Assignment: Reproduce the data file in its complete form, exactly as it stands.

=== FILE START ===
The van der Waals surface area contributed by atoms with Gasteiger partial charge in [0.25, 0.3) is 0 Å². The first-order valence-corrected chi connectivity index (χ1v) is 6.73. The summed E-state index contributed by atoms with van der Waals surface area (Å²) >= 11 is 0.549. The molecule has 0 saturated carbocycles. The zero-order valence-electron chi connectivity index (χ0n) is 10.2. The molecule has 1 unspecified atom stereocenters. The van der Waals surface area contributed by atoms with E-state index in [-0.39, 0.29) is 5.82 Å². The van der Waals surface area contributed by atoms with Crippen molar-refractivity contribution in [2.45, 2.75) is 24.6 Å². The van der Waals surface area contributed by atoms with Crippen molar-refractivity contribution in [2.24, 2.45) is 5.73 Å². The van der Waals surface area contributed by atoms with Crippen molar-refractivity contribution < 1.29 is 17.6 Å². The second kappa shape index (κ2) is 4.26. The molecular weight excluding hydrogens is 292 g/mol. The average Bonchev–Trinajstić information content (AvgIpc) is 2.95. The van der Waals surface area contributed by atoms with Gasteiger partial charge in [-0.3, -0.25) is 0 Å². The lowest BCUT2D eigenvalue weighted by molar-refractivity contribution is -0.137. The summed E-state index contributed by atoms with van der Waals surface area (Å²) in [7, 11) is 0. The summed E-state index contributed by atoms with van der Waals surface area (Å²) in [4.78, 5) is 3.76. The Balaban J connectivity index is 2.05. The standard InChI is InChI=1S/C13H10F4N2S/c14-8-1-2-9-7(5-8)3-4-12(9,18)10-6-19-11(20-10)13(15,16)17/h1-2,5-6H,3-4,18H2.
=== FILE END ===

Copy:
The van der Waals surface area contributed by atoms with Gasteiger partial charge in [0.25, 0.3) is 0 Å². The first-order valence-corrected chi connectivity index (χ1v) is 6.73. The summed E-state index contributed by atoms with van der Waals surface area (Å²) >= 11 is 0.549. The molecule has 0 saturated carbocycles. The zero-order valence-electron chi connectivity index (χ0n) is 10.2. The molecule has 1 unspecified atom stereocenters. The van der Waals surface area contributed by atoms with E-state index in [-0.39, 0.29) is 5.82 Å². The van der Waals surface area contributed by atoms with Crippen molar-refractivity contribution in [2.45, 2.75) is 24.6 Å². The van der Waals surface area contributed by atoms with Crippen molar-refractivity contribution in [2.24, 2.45) is 5.73 Å². The van der Waals surface area contributed by atoms with Crippen molar-refractivity contribution < 1.29 is 17.6 Å². The second kappa shape index (κ2) is 4.26. The molecular weight excluding hydrogens is 292 g/mol. The average Bonchev–Trinajstić information content (AvgIpc) is 2.95. The van der Waals surface area contributed by atoms with Gasteiger partial charge in [-0.3, -0.25) is 0 Å². The lowest BCUT2D eigenvalue weighted by molar-refractivity contribution is -0.137. The summed E-state index contributed by atoms with van der Waals surface area (Å²) in [7, 11) is 0. The summed E-state index contributed by atoms with van der Waals surface area (Å²) in [4.78, 5) is 3.76. The Balaban J connectivity index is 2.05. The standard InChI is InChI=1S/C13H10F4N2S/c14-8-1-2-9-7(5-8)3-4-12(9,18)10-6-19-11(20-10)13(15,16)17/h1-2,5-6H,3-4,18H2.